Thick Film Heating Elements typically consist of a metal plate, coated with a glass-ceramic (enamel). The glass-ceramic is an electrical insulation and carries the printed (conductive) heater tracks. This slim construction provides a robust, low mass, high power density, electric heater. Thick film heating is becoming more and more common as it provides numerous benefits, including energy saving.
Features and Benefits
Low thermal mass combined with high power density.
Accurate Temperature and low overshoot
Rapid response to power adjustments gives close temperature control and low overshoots.
Slim Design and small footprint
Ferro Thick Film Heaters will fit power where other heaters cannot.
Freedom of Design
The heater does not have to be circular. It can be custom, rectangular, horse shoe, oval. Virtually any 2 dimensional shape.
High Energy Efficiency
Low thermal mass = little energy wasted heating the element instead of the target material. Fast rate of rise = no need for standby mode,
Robust and high strength
Robust materials, stainless steel and enamel. EFAST keeps up with the highest power density elements, giving it long term reliability whilst being run to extremes.
Thick Film Element Variations
Direct Heating: Kettle Controls
Ideally the element substrate is in direct contact with the media to be heated.
Here the element has been assembled with Otter’s A12 Kettle Control. The linished stainless steel side of the thick film element forms the base of the kettle, in direct contact with the water. This allows for very high power densities. 3kW on a 110mm diameter disc.
Inline Heating: Liquids / Gases
Thick Film heating can be used to heat liquids and gases as they flow through.
Options are: a tubular printed element; the Ferro Flow Through Heater or aluminium fins brazed to a thick film heater (a fin pack), to assist in transferring the heat into the moving air/gas.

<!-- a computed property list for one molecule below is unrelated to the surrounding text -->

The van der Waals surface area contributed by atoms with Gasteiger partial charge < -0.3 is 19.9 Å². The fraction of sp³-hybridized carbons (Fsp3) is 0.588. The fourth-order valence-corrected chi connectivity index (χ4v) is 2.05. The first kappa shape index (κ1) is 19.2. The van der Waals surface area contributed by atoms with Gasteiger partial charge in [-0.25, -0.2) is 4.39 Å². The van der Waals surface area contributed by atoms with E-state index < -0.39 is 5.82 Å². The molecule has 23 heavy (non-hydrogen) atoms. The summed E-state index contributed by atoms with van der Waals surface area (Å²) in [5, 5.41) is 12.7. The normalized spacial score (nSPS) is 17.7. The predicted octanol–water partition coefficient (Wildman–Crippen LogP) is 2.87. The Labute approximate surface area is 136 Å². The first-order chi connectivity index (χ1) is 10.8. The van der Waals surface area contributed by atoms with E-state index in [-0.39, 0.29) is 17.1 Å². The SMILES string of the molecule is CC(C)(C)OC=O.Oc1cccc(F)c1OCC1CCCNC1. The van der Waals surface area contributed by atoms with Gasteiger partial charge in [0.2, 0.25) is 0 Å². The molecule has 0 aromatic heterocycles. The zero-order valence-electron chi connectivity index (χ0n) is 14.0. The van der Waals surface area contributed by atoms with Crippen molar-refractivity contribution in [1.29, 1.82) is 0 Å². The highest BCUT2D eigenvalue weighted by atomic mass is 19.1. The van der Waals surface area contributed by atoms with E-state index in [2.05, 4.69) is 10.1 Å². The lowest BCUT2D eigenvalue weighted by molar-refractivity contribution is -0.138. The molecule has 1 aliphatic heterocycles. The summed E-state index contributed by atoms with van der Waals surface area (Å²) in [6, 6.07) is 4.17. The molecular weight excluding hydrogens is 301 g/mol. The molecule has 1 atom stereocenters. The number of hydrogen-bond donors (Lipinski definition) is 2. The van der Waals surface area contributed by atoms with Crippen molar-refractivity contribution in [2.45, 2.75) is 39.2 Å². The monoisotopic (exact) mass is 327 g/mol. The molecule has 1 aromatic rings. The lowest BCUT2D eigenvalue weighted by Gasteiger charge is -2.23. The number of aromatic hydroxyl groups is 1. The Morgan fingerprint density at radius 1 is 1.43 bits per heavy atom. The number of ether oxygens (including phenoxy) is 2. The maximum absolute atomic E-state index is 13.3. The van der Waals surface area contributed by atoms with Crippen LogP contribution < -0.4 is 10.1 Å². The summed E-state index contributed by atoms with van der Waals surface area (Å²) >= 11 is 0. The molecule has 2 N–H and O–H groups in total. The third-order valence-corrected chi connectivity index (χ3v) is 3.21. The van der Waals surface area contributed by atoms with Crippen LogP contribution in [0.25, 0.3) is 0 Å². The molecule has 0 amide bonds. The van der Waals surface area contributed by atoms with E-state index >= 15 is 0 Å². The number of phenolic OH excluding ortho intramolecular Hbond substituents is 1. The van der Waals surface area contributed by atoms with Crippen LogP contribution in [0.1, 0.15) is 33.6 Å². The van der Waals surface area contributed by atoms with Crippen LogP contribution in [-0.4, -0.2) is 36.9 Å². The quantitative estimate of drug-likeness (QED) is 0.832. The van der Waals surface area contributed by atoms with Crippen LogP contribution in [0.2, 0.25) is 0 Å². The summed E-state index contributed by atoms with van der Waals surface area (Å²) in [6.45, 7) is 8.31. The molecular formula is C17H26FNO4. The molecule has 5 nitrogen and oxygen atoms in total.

Thick Film Element Construction
The base of a Thick Film element typically consists of a stainless steel substrate. This substrate is then enamelled with a layer of glass-ceramic for electrical insulation. The conductive heater tracks are screen printed on top. Finally a coat of protective enamel is applied, with exposed contact areas for electrical connection.
The element substrate acts as the carrier for the enamel and screen printed layers.
Typically the substrate is stainless steel, however other materials such as ceramic can be used. The substrate can be any two dimensional form. Three dimensional forms which can be screen printed consistently, such as tubes, are possible.
Substrate Insulating Enamel
This insulating enamel layer separates the substrate from the screen printed heating tracks.
This dielectric layer primary purpose is electrical insulation. In addition, it also provides a consistent surface on which to apply the screen printed heating tracks. Sections may be left exposed, or sandblasted away, for attaching items to the substrate.
Thick Film Heating Tracks
The resistive tracks are the most important layer of the element.
By varying the chemical composition and the geometry of the tracks, the element power and heat distribution can be finely controlled. Printed silver contact areas are added for electrical connection. For information on more advanced track design, see the link below.
Thick Film Technology
While this section provided an overview on the construction of a Thick Film Element, there are far more features. For example EFAST provides instant overheat detection and multi-track designs can give zonal heating or multiple power levels on a single element.
For more details on the technology of Thick Film see our dedicated page below.
Thick Film Element Replacement
Simply switching from a conventional element to a thick film solution improves efficiency by reducing thermal mass.
This will improve the environmental impact of your product, and appeal to the eco conscious market. The more frequently the appliance needs to heat from a cool state the greater the advantage.
You may wish to switch to a Thick Film Heating Element to leverage one of its unique design features.
These features can be used as a point of differentiation in the marketing and feature set of your product. An example of this could be the use of EFAST overheat protection, combined with the elements responsiveness, to more effectively prevent food burning.
Thick Film elements often allow appliances to be significantly smaller.
The elements themselves are smaller than most comparable alternatives and can form a part of the appliance structure. An example of this can be found in thick film kettles, with the element itself becoming the base of the vessel. This opens up the possibility for new & more exotic product design.
Some appliances benefit greatly from a significant redesign to take advantage of thick film.
An example of this is switching from a thermal block to a flow through heater in a coffee machine. This change allows for both hot water and steam to be offered from a single heating system, reducing appliance complexity. Also the ability to rapidly change dispensing temperature allows the option to vary temperature per cup for perfect brewing of different teas. The additional indirect benefits can be great with the right design.